Pagan Natural Theology

Pagan Natural Theology April 30, 2020

 

Maccari, Cicero, and Catiline
“Cicero Denounces Catiline” (1889 fresco by Cesare Maccari); Wikimedia CC public domain image

 

Here are some notes based upon Alister McGrath, Darwinism and the Divine: Evolutionary Thought and Natural Theology (Chichester: Wiley-Blackwell, 2011), 13-14:

 

Natural theology — that is, an attempt to reason from phenomena in the natural world (rather than from revelation) — is scarcely confined to the Christian tradition.  In fact, it antedates Christianity and flourished among writers in the classical world.

 

In his De natura deorum (“On the nature of the gods”), for example, Marcus Tullius Cicero (106-45 BC) argued that it was very difficult to believe that the natural order visible on earth and in the heavens was the product of mere chance.  He contended that natural providence was visible, among other things, in the complex design of both animal and human bodies, in nature’s care for humans and animals, and in the intricately interdependent character of the natural world.  [Rather foreshadowing William Paley’s famous analogy of nature to a designed watch] Cicero suggested analogies between nature as a whole, on the one hand, and sundials and water-clocks, on the other.  The appearance of design, he said, entailed the existence of a designer.

 

In his Olympic Oration, which was delivered at the Olympic Games in approximately AD 107, Dio Chrysostom (AD 40 – ca. AD 120) outlined his view that humans had developed their notion of divinity on the basis of reflections on the natural world.  The sun, moon, and stars, he said, and the winds, woods, rivers, and forests on Earth itself, pointed to the existence of a deity or deities who created them and who could, to some extent and least, be known through consideration of them.  Chrysostom saw the power of nature, as well as its beauty and its regular order, as an indicator of the divine.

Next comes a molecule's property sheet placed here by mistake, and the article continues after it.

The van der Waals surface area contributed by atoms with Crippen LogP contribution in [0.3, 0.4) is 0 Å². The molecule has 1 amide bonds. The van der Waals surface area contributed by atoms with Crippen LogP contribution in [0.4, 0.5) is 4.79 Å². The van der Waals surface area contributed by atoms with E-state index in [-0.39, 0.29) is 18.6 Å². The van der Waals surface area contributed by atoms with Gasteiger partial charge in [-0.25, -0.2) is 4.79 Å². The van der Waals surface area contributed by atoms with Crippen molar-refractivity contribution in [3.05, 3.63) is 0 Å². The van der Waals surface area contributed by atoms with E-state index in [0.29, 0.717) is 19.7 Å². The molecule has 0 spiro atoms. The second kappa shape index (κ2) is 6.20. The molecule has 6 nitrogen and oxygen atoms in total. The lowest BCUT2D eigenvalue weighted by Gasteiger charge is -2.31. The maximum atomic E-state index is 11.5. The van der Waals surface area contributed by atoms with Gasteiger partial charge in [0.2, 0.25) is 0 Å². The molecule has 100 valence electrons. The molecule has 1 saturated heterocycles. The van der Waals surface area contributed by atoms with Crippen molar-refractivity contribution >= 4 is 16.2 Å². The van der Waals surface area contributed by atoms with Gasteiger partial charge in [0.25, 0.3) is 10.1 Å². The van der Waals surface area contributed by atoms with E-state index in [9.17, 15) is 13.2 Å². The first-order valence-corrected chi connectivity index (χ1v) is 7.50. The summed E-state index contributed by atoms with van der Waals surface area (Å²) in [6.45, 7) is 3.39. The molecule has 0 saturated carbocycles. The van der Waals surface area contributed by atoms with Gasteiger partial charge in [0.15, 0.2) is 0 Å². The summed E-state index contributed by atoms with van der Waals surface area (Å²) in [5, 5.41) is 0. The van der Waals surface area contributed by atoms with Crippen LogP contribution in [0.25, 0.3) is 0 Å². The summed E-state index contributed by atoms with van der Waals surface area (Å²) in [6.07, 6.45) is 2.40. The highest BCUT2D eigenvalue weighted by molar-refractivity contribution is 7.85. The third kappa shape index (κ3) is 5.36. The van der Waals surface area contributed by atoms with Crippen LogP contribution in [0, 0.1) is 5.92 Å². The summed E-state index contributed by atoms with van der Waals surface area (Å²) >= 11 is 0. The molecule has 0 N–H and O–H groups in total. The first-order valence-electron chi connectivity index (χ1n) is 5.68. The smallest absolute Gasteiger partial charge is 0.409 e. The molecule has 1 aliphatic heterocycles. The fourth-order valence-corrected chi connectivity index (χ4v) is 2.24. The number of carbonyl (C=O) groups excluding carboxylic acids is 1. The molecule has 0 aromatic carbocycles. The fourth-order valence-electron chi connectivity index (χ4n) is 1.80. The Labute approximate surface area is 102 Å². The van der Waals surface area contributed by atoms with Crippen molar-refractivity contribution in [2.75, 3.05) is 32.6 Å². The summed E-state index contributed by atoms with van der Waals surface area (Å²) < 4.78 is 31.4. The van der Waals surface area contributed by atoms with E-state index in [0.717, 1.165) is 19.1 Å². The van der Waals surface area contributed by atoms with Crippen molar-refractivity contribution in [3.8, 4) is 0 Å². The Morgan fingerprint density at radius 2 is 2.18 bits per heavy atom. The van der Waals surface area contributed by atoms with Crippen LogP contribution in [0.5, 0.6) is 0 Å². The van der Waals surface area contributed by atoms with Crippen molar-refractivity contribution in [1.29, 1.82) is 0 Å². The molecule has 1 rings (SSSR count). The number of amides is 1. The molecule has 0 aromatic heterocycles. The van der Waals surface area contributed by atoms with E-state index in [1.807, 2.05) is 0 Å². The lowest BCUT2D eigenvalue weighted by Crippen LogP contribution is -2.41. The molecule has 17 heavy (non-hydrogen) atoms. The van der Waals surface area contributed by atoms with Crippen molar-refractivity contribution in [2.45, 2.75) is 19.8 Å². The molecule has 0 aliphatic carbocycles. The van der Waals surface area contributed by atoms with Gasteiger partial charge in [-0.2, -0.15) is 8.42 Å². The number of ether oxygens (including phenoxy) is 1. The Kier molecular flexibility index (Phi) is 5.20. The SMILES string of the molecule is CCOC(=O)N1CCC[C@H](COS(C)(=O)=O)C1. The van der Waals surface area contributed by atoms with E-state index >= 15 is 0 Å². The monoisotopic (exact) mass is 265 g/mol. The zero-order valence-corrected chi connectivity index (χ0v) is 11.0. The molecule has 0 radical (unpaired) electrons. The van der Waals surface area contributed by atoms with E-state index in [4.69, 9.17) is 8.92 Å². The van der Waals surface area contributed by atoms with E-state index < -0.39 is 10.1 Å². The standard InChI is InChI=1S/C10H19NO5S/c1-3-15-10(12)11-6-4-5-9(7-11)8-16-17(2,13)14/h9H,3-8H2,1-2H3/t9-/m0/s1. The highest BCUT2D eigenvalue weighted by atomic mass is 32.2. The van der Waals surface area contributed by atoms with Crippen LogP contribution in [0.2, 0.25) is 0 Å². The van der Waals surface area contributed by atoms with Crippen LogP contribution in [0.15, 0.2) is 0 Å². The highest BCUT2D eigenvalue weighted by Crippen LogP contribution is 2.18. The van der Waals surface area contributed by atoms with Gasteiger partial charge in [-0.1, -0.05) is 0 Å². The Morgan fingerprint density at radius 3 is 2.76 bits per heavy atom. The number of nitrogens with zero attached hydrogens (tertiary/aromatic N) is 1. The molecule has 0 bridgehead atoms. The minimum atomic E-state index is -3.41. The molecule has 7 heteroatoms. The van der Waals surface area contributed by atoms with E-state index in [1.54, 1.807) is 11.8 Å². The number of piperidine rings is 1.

Some classical writers were more cautious.  Virgil’s Georgics, for instance, written in BC 29, although they take great pleasure in the richness, beauty, and diversity of nature, also note the dangers posed by wild beasts and the irresistible forces of nature that can disrupt agriculture and even take life.  [A little more than a century later, the eruption of Vesuvius would supply a stunning illustration of the point.]

 

Moreover, the physiological and anatomical works of the great physician and philosopher Galen of Pergamon (AD 129 – AD 200 or AD 216) are permeated with the notion that every individual organ and part of the human body has been deliberately designed by divine power “as the best possible instrument for carrying out the functions of human existence.”  (14)

 

See:

Cicero, De natura deorum II.34

Lloyd P. Gerson, God and Greek Philosophy: Studies in the Early History of Natural Theology (London: Routledge, 1994), 155-160.

Hans-Josef Klauck, “Nature, Art, and Thought: Dio Chrysostom and the Theologia Tripertita,” Journal of Religion 87 (2007): 333-254 (especially 341-350).

Hans Dieter Betz, “God Concept and Cultic Image: The Argument in Dio Chrysostom’s Oratio 12 (Olympikos),” Illinois Classical Studies 29 (2004): 131-142.

Pierre Boyancé, “La Religion des ‘Géorgiques’ à la lumière des travaux récents,” Aufstieg und Niedergang der Römischen Welt II.31.1 (1980): 549-573.

Christopher E. Cosans, “The Experimental Foundations of Galen’s Teleology,” Studies in History and Philosophy of Science 29 (1998): 63-80.

 

[For a certain small group of obsessive critics:  This blog entry is partially made up of notes taken from book.  These notes are notes.  From a book.  The book from which the notes were taken is identified.  I make no claim to being an expert on classical natural theology.  I do not pretend that my notes here represent original research on my part.  I do not claim this as an original publication.  I do not list blog entries among my publications.  Part of this blog entry is made up of notes.  From a book.  I’ve closely paraphrased what that book says.  I’m simply sharing my notes.  I wasn’t trying to pretend that I was writing a new article of my own.  I was simply sharing my notes.  If you want to brand me as a plagiarist for doing so, you’re perfectly free to do that.  But doing that seems more than a little bit silly to me.]

 

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